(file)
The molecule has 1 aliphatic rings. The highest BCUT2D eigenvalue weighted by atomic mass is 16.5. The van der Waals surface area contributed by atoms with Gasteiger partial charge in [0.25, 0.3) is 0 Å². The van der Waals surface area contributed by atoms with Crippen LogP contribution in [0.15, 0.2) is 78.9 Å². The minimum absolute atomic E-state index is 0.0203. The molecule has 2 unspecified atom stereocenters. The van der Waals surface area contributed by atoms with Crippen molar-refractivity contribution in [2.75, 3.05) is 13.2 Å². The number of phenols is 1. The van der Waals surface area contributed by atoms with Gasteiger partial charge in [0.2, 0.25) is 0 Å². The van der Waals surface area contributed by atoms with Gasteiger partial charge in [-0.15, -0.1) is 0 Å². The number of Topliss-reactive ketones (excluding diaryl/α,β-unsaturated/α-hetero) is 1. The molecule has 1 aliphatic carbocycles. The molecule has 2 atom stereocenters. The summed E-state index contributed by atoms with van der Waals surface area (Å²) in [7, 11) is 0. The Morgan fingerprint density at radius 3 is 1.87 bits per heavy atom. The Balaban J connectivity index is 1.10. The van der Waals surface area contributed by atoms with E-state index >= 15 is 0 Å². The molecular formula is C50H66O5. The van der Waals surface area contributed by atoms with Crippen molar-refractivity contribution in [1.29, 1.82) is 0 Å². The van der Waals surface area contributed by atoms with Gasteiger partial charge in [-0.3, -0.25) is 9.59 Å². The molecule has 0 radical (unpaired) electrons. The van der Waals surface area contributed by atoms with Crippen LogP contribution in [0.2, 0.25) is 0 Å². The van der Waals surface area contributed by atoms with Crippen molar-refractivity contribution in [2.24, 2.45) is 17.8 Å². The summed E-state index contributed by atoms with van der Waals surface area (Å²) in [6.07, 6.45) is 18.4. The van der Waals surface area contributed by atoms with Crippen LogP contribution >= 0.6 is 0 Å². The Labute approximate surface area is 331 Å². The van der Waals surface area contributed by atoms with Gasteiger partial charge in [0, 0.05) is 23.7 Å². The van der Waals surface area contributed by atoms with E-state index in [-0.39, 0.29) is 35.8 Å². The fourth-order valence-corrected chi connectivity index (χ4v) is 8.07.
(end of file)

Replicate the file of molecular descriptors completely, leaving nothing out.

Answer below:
The molecule has 1 aliphatic rings. The highest BCUT2D eigenvalue weighted by atomic mass is 16.5. The van der Waals surface area contributed by atoms with Gasteiger partial charge in [0.25, 0.3) is 0 Å². The van der Waals surface area contributed by atoms with Crippen LogP contribution in [0.15, 0.2) is 78.9 Å². The minimum absolute atomic E-state index is 0.0203. The molecule has 2 unspecified atom stereocenters. The van der Waals surface area contributed by atoms with Crippen molar-refractivity contribution in [2.75, 3.05) is 13.2 Å². The number of phenols is 1. The van der Waals surface area contributed by atoms with Gasteiger partial charge in [0.2, 0.25) is 0 Å². The van der Waals surface area contributed by atoms with Gasteiger partial charge in [-0.15, -0.1) is 0 Å². The number of Topliss-reactive ketones (excluding diaryl/α,β-unsaturated/α-hetero) is 1. The molecule has 1 aliphatic carbocycles. The molecule has 2 atom stereocenters. The summed E-state index contributed by atoms with van der Waals surface area (Å²) in [7, 11) is 0. The Morgan fingerprint density at radius 3 is 1.87 bits per heavy atom. The Balaban J connectivity index is 1.10. The van der Waals surface area contributed by atoms with E-state index >= 15 is 0 Å². The molecular formula is C50H66O5. The van der Waals surface area contributed by atoms with Crippen molar-refractivity contribution in [1.29, 1.82) is 0 Å². The van der Waals surface area contributed by atoms with Gasteiger partial charge in [-0.3, -0.25) is 9.59 Å². The molecule has 0 radical (unpaired) electrons. The van der Waals surface area contributed by atoms with Crippen LogP contribution in [0.2, 0.25) is 0 Å². The van der Waals surface area contributed by atoms with Crippen molar-refractivity contribution in [2.24, 2.45) is 17.8 Å². The summed E-state index contributed by atoms with van der Waals surface area (Å²) in [6.07, 6.45) is 18.4. The van der Waals surface area contributed by atoms with Crippen LogP contribution >= 0.6 is 0 Å². The Labute approximate surface area is 331 Å². The van der Waals surface area contributed by atoms with Gasteiger partial charge in [0, 0.05) is 23.7 Å². The van der Waals surface area contributed by atoms with E-state index in [-0.39, 0.29) is 35.8 Å². The fourth-order valence-corrected chi connectivity index (χ4v) is 8.07.